Everyday Spirituality

Everyday Spirituality

Truth Seekers Journey

posted by Cheryl Petersen

Like some of my 1980’s contemporaries, as a truth seeker I discovered Mary Baker Eddy’s book, Science and Health, written in the 19th century. Eddy a Transcendental Romantic-era thinker and healer was plucked from decades of obscurity in the late 20th century and her writing was embraced as a rediscovered classic because of Eddy’s rich depictions of human life and the struggles of human beings and truth seekers.

So, when I heard that Science and Health needed revising and updating, I agreed to do the work. I could see how the outdated 19th century language and the no longer valid examples created too much wiggle room for misinterpretation and misuse; whereas, Science and Health reveals not only the history and the culture of Christianity, but also shows a Christ-like healing love, untangled from the expectations of society and religious organization. The message isn’t about repressing our self or who we are, but about people waging war with the forces that hold us back.

The revision 21st Century Science and Health exposes how a person can claw away at the external boundaries of class, gender, or religious organization, to figure out who they are and what they want. Human beings aren’t yet free from the burden of human history and the constraints placed on us by society. Therefore, 21st Century Science and Health, conveyed in Christian dialect, shows how to struggle with love and Christ, instead of the world. This is not a book about church, but about people getting to be.

Latest Edition of Science and Health

posted by Cheryl Petersen
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Miracles in the 21st Century

posted by Cheryl Petersen

My maternal grandma’s last name was Sheppard. She lived to be over one hundred years old. My husband’s maternal grandma’s last name was Shepard. She lived to be over one hundred years old. I was close to both grandmas.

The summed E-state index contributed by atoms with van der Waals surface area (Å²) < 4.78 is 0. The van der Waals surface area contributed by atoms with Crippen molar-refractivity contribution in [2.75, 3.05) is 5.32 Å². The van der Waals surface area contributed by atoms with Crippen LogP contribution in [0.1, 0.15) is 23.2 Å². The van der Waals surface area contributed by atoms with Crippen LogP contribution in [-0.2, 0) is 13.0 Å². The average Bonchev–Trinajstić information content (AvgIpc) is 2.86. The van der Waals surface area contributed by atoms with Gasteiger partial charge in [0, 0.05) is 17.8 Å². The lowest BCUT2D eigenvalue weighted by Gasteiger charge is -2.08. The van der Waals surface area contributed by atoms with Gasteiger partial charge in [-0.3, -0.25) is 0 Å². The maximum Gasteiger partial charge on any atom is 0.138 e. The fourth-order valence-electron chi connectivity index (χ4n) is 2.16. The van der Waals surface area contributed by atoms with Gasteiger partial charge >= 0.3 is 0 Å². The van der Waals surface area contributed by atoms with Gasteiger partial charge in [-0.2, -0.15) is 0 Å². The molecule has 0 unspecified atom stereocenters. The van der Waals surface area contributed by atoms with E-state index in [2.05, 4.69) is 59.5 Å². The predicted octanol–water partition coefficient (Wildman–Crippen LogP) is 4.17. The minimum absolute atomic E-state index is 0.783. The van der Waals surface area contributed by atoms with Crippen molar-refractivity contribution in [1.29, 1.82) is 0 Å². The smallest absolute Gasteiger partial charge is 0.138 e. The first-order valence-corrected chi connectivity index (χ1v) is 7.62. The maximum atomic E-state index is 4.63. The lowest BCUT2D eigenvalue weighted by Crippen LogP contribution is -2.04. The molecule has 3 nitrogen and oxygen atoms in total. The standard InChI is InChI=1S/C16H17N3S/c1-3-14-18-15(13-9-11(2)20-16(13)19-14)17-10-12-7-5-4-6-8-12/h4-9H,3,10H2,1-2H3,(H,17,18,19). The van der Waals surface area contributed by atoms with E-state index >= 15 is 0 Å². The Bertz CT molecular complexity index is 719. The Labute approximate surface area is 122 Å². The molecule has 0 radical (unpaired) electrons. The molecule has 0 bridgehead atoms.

I would listen to our grandmothers talk about their younger years. They would explain in reverent awe about the days when the latest inventions were so astounding they were unbelievable, because so contrary to what they knew before. They remembered riding in the first horseless carriage, getting electricity, seeing the first airplane, using the first telephone. All of these miracles knocked their socks off.

Our children in France

Today is different. Miracles are taken for granted because they occur constantly and are familiar. I expect to video/chat with our daughters who live 3000 miles away. I expect nothing less than it taking 9 hours to go visit them. I expect electricity to keep me warm, cool, help me prepare dinner, boot my computer.

I also expect spiritual healing, Christ-like systematic healing.

At the turn of the 20th century, healing and improvement through the power of God was becoming believable. Mary Baker Eddy established a church designed to bring into everyday lives the element of spiritual healing. Unfortunately, the church began petering out the middle of the 20th century but fortunately, the ideal of spiritual healing took off. The miracle of divine healing became familiar, inclusive, global.

There are more books than ever on the market today depicting the naturalness of healing non-intrusively, mindfully, equally, and with compassion. There are groups of people around the world supporting and healing one another by tapping into the law of God and harnessing a healing spirituality. Many doctors and physicians acknowledge a greater power.

I’ve learned not to take for granted this healing. I’ve learned not to assume one healing is real and another is not. Even though I study Christian Science, I’m convinced no religion has a corner on healing.